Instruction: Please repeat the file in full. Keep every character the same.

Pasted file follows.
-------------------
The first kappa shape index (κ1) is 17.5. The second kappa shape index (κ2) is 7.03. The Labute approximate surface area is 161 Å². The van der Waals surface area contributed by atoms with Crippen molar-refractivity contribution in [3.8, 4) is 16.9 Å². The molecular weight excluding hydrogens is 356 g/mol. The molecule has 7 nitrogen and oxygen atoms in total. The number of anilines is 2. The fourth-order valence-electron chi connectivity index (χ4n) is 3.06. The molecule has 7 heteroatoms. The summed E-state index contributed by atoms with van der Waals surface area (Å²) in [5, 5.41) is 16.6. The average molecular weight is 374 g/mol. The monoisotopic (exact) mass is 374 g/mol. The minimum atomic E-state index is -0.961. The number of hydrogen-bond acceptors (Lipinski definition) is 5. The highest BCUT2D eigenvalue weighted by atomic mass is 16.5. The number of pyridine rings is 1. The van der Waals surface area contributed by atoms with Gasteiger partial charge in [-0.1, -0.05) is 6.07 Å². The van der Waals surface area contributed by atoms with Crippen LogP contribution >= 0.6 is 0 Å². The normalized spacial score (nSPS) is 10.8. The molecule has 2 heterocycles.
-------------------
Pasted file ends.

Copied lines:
The first kappa shape index (κ1) is 17.5. The second kappa shape index (κ2) is 7.03. The Labute approximate surface area is 161 Å². The van der Waals surface area contributed by atoms with Crippen molar-refractivity contribution in [3.8, 4) is 16.9 Å². The molecular weight excluding hydrogens is 356 g/mol. The molecule has 7 nitrogen and oxygen atoms in total. The number of anilines is 2. The fourth-order valence-electron chi connectivity index (χ4n) is 3.06. The molecule has 7 heteroatoms. The summed E-state index contributed by atoms with van der Waals surface area (Å²) in [5, 5.41) is 16.6. The average molecular weight is 374 g/mol. The monoisotopic (exact) mass is 374 g/mol. The minimum atomic E-state index is -0.961. The number of hydrogen-bond acceptors (Lipinski definition) is 5. The highest BCUT2D eigenvalue weighted by atomic mass is 16.5. The number of pyridine rings is 1. The van der Waals surface area contributed by atoms with Gasteiger partial charge in [-0.1, -0.05) is 6.07 Å². The van der Waals surface area contributed by atoms with Crippen LogP contribution >= 0.6 is 0 Å². The normalized spacial score (nSPS) is 10.8. The molecule has 2 heterocycles.